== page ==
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October 5, Second Morning Session


Recent Sino-Tibetan Dialogue / Democratization

Evolution of the Chinese Democracy Movement and

     the Tibetan Issue

Elliot Sperling, Moderator

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Our next speaker is Zhu Jiaming, a visiting scholar at the Sloan School 
at MIT, previously at Harvard's Fairbank Center.  He has his Ph.D. in 
industrial economics and has previously worked at Nankai University and 
at the China International Trust and Investment Company.  He has written 
extensively on industrial economics.  Zhu Jiaming.


[in Chinese]  Thank you.  I would like to address three issues.  First, 
I will simply compare the characteristics of the Chinese Government's 
policies on Tibet and on other nationalities in China.  China is 
undergoing rapid changes now.  During this process, many policies of the 
Chinese Government have raised a great deal of disagreement.  The 
nationality policies, especially the policies on Tibet, however, have not 
caused much contention.  Furthermore, it can be observed that the Chinese 
Communist Party'(CCP)s policies and the Kuomintang (National Party)'s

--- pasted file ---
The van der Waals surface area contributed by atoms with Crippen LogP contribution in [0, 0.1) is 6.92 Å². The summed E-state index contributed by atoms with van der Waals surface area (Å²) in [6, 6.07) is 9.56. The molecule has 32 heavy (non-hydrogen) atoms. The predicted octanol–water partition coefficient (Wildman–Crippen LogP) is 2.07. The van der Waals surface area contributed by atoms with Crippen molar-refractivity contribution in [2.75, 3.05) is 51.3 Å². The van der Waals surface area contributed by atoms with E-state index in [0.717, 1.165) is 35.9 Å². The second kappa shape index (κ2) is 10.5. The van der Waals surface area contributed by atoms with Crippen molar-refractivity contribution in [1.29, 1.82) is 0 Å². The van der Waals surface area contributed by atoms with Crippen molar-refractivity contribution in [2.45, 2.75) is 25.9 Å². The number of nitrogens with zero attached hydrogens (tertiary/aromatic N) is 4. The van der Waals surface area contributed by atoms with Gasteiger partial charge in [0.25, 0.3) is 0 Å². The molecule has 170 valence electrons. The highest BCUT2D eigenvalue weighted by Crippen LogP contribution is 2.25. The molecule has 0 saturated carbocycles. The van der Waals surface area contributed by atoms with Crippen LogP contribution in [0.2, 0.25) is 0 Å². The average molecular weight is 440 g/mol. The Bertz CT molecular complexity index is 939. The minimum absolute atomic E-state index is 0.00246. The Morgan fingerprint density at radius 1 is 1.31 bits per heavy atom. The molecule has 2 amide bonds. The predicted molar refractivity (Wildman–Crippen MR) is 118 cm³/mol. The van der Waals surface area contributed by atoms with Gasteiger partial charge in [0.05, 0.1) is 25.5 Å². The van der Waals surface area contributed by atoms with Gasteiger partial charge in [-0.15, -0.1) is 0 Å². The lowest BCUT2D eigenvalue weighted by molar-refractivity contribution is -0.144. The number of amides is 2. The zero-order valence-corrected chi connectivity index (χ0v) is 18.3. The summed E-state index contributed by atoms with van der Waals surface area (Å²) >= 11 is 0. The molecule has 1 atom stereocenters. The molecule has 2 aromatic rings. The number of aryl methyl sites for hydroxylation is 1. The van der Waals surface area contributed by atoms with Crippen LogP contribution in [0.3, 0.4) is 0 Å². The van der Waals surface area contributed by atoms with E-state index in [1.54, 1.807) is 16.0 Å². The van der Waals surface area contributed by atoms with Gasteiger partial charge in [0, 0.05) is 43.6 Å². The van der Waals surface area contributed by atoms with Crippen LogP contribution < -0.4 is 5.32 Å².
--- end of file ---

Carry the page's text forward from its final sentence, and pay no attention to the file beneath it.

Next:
policies on Tibet are very similar, although these two parties' policies 
on other areas are rather on the whole different.  The same thing also is 
true between the conservatives and reformers within the CCP and between 
the ruling class and common ordinary Chinese people:  one side may not 
agree with the other side in many areas, but on Tibetan issues there is 
not much disagreement between them.

Second, there are reasons for the above phenomenon.  One direct reason 
is the Han people's traditional chauvinism.  Moreover, there are three 
reasons that may need our attention.  These three reasons are directly 
related to Han people's or Chinese people's unilateral understanding or 
view on three aspects.  First is their view on Chinese territory in 
history based on the way the map looks.  Everyone from China knows that 
the Chinese Government stresses in the basic education Han chauvinist 
attitudes on Chinese history, part of which encompasses Tibetan history 
which occupies a very important place.  A unilateral view on Tibet has 
been formed in Chinese people's mind as a result of this one-sided 
Chinese history education: Chinese people never doubt whether Tibet 
should or should not be part of China.  In the sixties there was a 
popular drama in China, _The Princess Wencheng_, which is totally 
composed and written based on the Chinese unilateral view on Tibet to 
explain an event.  From this drama, people get the wrong impression that 
Tibet had already been incorporated into China since the Tang Dynasty.  
And this kind of education is going on on a daily basis.

Second is Han Chinese people's view on the Chinese Government's 
contributions to Tibet after 1950.  From my impression, most Chinese, 
including many overseas Chinese in the democracy movement, think that 
other problems can be sorted out.  However, regarding Tibet, they think 
that the Chinese Government's achievements overweigh its errors in Tibet.  
It will take a long time to correct this unilateral view which is held